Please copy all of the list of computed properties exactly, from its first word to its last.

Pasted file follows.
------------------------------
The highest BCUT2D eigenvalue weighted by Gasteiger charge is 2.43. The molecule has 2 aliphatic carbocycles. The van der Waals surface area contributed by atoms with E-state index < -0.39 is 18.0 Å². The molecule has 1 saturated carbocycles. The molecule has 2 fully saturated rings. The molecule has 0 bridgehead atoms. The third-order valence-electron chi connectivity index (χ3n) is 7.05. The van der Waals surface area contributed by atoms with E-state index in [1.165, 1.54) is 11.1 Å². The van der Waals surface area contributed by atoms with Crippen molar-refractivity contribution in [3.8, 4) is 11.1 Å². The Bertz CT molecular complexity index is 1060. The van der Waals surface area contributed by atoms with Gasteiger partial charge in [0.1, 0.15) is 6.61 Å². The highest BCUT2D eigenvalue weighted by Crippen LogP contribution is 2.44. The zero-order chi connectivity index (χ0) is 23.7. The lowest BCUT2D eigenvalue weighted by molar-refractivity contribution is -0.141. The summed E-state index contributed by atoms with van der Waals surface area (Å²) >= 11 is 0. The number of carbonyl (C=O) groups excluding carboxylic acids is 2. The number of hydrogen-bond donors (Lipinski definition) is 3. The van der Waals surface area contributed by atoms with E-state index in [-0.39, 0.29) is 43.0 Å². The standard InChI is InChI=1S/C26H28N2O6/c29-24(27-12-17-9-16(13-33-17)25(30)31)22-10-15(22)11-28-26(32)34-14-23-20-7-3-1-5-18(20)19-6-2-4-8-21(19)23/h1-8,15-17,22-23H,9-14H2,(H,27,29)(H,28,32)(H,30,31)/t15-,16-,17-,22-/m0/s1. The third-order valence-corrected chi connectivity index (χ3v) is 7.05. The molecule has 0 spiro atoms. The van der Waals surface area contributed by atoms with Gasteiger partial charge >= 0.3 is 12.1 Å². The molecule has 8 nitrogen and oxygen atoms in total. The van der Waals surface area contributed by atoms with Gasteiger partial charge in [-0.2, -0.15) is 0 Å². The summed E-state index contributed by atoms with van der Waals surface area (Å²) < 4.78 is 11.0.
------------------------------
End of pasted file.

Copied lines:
The highest BCUT2D eigenvalue weighted by Gasteiger charge is 2.43. The molecule has 2 aliphatic carbocycles. The van der Waals surface area contributed by atoms with E-state index < -0.39 is 18.0 Å². The molecule has 1 saturated carbocycles. The molecule has 2 fully saturated rings. The molecule has 0 bridgehead atoms. The third-order valence-electron chi connectivity index (χ3n) is 7.05. The van der Waals surface area contributed by atoms with E-state index in [1.165, 1.54) is 11.1 Å². The van der Waals surface area contributed by atoms with Crippen molar-refractivity contribution in [3.8, 4) is 11.1 Å². The Bertz CT molecular complexity index is 1060. The van der Waals surface area contributed by atoms with Gasteiger partial charge in [0.1, 0.15) is 6.61 Å². The highest BCUT2D eigenvalue weighted by Crippen LogP contribution is 2.44. The zero-order chi connectivity index (χ0) is 23.7. The lowest BCUT2D eigenvalue weighted by molar-refractivity contribution is -0.141. The summed E-state index contributed by atoms with van der Waals surface area (Å²) >= 11 is 0. The number of carbonyl (C=O) groups excluding carboxylic acids is 2. The number of hydrogen-bond donors (Lipinski definition) is 3. The van der Waals surface area contributed by atoms with E-state index in [-0.39, 0.29) is 43.0 Å². The standard InChI is InChI=1S/C26H28N2O6/c29-24(27-12-17-9-16(13-33-17)25(30)31)22-10-15(22)11-28-26(32)34-14-23-20-7-3-1-5-18(20)19-6-2-4-8-21(19)23/h1-8,15-17,22-23H,9-14H2,(H,27,29)(H,28,32)(H,30,31)/t15-,16-,17-,22-/m0/s1. The third-order valence-corrected chi connectivity index (χ3v) is 7.05. The molecule has 0 spiro atoms. The van der Waals surface area contributed by atoms with Gasteiger partial charge >= 0.3 is 12.1 Å². The molecule has 8 nitrogen and oxygen atoms in total. The van der Waals surface area contributed by atoms with Gasteiger partial charge in [-0.2, -0.15) is 0 Å². The summed E-state index contributed by atoms with van der Waals surface area (Å²) < 4.78 is 11.0.